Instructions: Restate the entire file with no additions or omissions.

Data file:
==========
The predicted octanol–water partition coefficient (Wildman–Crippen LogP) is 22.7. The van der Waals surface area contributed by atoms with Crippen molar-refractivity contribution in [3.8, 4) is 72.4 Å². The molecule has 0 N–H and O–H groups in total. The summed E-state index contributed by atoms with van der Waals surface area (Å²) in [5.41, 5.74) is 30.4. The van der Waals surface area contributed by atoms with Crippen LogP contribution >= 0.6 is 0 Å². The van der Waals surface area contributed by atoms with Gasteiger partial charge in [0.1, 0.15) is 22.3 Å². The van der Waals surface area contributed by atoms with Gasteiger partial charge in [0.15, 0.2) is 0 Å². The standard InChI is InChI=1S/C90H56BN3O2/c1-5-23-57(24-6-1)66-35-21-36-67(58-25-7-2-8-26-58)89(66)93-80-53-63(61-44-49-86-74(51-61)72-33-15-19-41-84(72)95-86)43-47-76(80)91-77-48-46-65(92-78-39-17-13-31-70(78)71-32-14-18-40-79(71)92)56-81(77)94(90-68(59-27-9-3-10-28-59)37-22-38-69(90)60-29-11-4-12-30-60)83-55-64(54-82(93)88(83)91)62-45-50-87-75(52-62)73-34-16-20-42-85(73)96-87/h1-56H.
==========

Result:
The predicted octanol–water partition coefficient (Wildman–Crippen LogP) is 22.7. The van der Waals surface area contributed by atoms with Crippen molar-refractivity contribution in [3.8, 4) is 72.4 Å². The molecule has 0 N–H and O–H groups in total. The summed E-state index contributed by atoms with van der Waals surface area (Å²) in [5.41, 5.74) is 30.4. The van der Waals surface area contributed by atoms with Crippen LogP contribution >= 0.6 is 0 Å². The van der Waals surface area contributed by atoms with Gasteiger partial charge in [0.1, 0.15) is 22.3 Å². The van der Waals surface area contributed by atoms with Gasteiger partial charge in [0.15, 0.2) is 0 Å². The standard InChI is InChI=1S/C90H56BN3O2/c1-5-23-57(24-6-1)66-35-21-36-67(58-25-7-2-8-26-58)89(66)93-80-53-63(61-44-49-86-74(51-61)72-33-15-19-41-84(72)95-86)43-47-76(80)91-77-48-46-65(92-78-39-17-13-31-70(78)71-32-14-18-40-79(71)92)56-81(77)94(90-68(59-27-9-3-10-28-59)37-22-38-69(90)60-29-11-4-12-30-60)83-55-64(54-82(93)88(83)91)62-45-50-87-75(52-62)73-34-16-20-42-85(73)96-87/h1-56H.